Source: Chapter one of Keizaigaku shi (History of Political Economy), Tokyo: Iwanami Shoten, 1954;
Translated: for marxists.org by Michael Schauerte;
CopyLeft: Creative Commons (Attribute & ShareAlike) marxists.org 2007.
The following is the preface and first chapter from Kuruma’s book Keizaigaku shi (History of Political Economy) first published in 1948 by Kawade Shobō and reissued in an expanded edition in 1954 by Iwanami Shoten. My translation is based on this latter edition. Kuruma’s history consists of three chapters: Chapter one which provides a short overview of the history of political economy as a science; Chapter two on Quesnay and the Physiocrats; and Chapter three on the thought of Smith and Ricardo, particularly as it concerns the labor theory of value. Chapter three has been published separately in the 2007 issue of Research in Political Economy as an article entitled: “A Critique of Classical Political Economy.”
I want to begin, prior to the main body of this book, by discussing the significance of studying the history of political economy, particularly the question of what such a study can clarify, because without understanding this point a person might end up missing the forest for the trees. A history of political economy requires above all a correct understanding of past economic theories. However, even if questions regarding who, when, and what are elaborated, and we gain a correct overall understanding of what has been written about various problems, this will at best amount to a collection of facts, not living knowledge or science in the true sense of the word. If the study of past theories is understood as only having such significance, it would be natural to view the entire endeavor as a waste of time. This happened to be the view of Jean Baptiste Say, who reigned supreme in the world of French political economy at the beginning of the nineteenth century, developing and systematizing the vulgar and superficial aspects of Adam Smith’s political economy it. In his Cours Complet d’Economie Politique Pratique, Say writes:
What good is it to gather together foolish opinions that should be left buried? It is useless and unpleasant to dig all of this up. As science becomes more complete the history of science becomes shorter. As d’Alembert cleverly noted, when we become more and more familiar with an object, we concern ourselves less and less with mistaken and dubious opinions regarding that objectcErrors should not be studied, but rather forgotten. (Meline, Cans et Compagnie, Bruxelles 1843; pp. 540-1—translated from the Japanese)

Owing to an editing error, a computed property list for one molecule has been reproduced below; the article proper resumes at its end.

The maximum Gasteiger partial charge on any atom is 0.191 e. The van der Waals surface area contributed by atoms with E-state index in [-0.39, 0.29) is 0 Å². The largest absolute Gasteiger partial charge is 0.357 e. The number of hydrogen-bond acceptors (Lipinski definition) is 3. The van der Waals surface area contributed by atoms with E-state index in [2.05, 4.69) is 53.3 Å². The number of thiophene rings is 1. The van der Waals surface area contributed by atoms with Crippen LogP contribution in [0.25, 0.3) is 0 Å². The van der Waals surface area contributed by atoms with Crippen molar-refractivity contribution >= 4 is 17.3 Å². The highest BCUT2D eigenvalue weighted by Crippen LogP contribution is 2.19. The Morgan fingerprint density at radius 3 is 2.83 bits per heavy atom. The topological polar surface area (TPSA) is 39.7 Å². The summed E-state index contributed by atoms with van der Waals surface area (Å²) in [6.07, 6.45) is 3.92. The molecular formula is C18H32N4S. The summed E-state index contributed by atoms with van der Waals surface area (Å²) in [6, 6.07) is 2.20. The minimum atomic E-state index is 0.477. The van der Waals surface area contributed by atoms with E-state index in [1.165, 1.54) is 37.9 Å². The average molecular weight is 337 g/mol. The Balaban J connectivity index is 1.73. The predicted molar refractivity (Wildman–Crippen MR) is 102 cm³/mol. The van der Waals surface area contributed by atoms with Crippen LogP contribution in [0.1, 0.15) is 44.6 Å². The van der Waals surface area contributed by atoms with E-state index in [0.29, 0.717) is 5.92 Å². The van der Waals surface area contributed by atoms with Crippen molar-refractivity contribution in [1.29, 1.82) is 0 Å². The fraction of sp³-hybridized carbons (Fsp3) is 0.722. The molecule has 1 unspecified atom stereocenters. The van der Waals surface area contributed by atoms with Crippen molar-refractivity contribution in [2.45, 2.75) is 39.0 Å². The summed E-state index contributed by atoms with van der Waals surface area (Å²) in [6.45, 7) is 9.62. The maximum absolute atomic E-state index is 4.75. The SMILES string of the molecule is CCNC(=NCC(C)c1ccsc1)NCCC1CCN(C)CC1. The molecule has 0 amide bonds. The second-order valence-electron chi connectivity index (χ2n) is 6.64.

It is no surprise that Say held this view, since he boasted of having personally brought political economy to its culmination, but this was mere complacency on his part, as evidenced by the fact that before long his own doctrine was dead and buried. The root of Say’s error is that he was unable to grasp something historical and developmental as such. In this book, I will be dealing with the history of political economy, but political economy itself is the theoretical understanding of the economy of bourgeois society, which, far from existing outside of history, is both historical and developmental—it is generated, unfolds, and is transformed. This means that political economy naturally has a history of development that is framed by the development of the economy itself. In what manner is the history of political economy bound by the historical development of bourgeois society? In posing this question, the study of the history of political economy becomes a science, which is tasked with identifying the objective laws within the shifting schools of thought. It is certainly not the gathering together of “foolish opinions that should be left buried” or a matter of dealing with simpletons. Not only does it have significance in itself as a science, the history of political economy can also be tremendously helpful to those pursuing a study of political economy in general. By studying the history of political economy we can clarify the historical and social raison d’etre of each of school of thought, while also determining which of them have scientific legitimacy. We also can learn why and how a school of thought was groundbreaking compared to the preceding stage. In this way, we can benefit greatly by coming to a deeper understanding of an economic doctrine.